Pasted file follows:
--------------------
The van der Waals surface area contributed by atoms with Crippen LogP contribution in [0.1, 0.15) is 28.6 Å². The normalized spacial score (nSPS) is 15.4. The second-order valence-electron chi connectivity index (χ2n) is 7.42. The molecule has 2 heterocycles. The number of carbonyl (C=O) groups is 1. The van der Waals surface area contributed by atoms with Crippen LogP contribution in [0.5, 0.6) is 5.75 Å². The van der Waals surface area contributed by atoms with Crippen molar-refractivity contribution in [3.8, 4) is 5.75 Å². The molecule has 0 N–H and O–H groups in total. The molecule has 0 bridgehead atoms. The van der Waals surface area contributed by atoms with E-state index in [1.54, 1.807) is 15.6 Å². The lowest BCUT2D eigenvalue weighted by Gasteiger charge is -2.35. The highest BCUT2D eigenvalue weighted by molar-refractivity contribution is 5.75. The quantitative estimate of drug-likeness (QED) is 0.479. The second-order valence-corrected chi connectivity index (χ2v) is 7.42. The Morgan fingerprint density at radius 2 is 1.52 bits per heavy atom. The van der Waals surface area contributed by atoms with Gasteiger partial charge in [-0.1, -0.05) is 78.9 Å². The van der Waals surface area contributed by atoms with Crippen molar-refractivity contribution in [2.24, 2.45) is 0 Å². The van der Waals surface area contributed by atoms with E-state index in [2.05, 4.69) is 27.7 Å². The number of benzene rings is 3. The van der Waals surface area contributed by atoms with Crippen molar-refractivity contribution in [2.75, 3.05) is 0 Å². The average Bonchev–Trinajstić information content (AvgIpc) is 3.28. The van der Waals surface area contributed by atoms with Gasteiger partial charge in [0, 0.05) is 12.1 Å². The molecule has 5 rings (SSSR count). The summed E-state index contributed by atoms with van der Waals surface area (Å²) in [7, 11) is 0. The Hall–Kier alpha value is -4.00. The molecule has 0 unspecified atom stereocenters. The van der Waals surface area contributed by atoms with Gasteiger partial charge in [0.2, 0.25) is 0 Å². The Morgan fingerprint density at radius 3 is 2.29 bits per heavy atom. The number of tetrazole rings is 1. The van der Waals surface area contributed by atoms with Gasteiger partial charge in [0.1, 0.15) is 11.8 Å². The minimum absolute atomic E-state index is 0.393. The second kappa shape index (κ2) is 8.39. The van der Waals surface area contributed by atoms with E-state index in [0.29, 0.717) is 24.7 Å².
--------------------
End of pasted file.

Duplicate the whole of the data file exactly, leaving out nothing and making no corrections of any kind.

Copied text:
The van der Waals surface area contributed by atoms with Crippen LogP contribution in [0.1, 0.15) is 28.6 Å². The normalized spacial score (nSPS) is 15.4. The second-order valence-electron chi connectivity index (χ2n) is 7.42. The molecule has 2 heterocycles. The number of carbonyl (C=O) groups is 1. The van der Waals surface area contributed by atoms with Crippen LogP contribution in [0.5, 0.6) is 5.75 Å². The van der Waals surface area contributed by atoms with Crippen molar-refractivity contribution in [3.8, 4) is 5.75 Å². The molecule has 0 N–H and O–H groups in total. The molecule has 0 bridgehead atoms. The van der Waals surface area contributed by atoms with E-state index in [1.54, 1.807) is 15.6 Å². The lowest BCUT2D eigenvalue weighted by Gasteiger charge is -2.35. The highest BCUT2D eigenvalue weighted by molar-refractivity contribution is 5.75. The quantitative estimate of drug-likeness (QED) is 0.479. The second-order valence-corrected chi connectivity index (χ2v) is 7.42. The Morgan fingerprint density at radius 2 is 1.52 bits per heavy atom. The van der Waals surface area contributed by atoms with Gasteiger partial charge in [-0.1, -0.05) is 78.9 Å². The van der Waals surface area contributed by atoms with Crippen molar-refractivity contribution in [2.24, 2.45) is 0 Å². The van der Waals surface area contributed by atoms with E-state index in [2.05, 4.69) is 27.7 Å². The number of benzene rings is 3. The van der Waals surface area contributed by atoms with Crippen molar-refractivity contribution in [2.75, 3.05) is 0 Å². The average Bonchev–Trinajstić information content (AvgIpc) is 3.28. The van der Waals surface area contributed by atoms with Gasteiger partial charge in [0, 0.05) is 12.1 Å². The molecule has 5 rings (SSSR count). The summed E-state index contributed by atoms with van der Waals surface area (Å²) in [7, 11) is 0. The Hall–Kier alpha value is -4.00. The molecule has 0 unspecified atom stereocenters. The van der Waals surface area contributed by atoms with Gasteiger partial charge in [0.2, 0.25) is 0 Å². The Morgan fingerprint density at radius 3 is 2.29 bits per heavy atom. The number of tetrazole rings is 1. The van der Waals surface area contributed by atoms with Gasteiger partial charge in [0.1, 0.15) is 11.8 Å². The minimum absolute atomic E-state index is 0.393. The second kappa shape index (κ2) is 8.39. The van der Waals surface area contributed by atoms with E-state index in [0.29, 0.717) is 24.7 Å².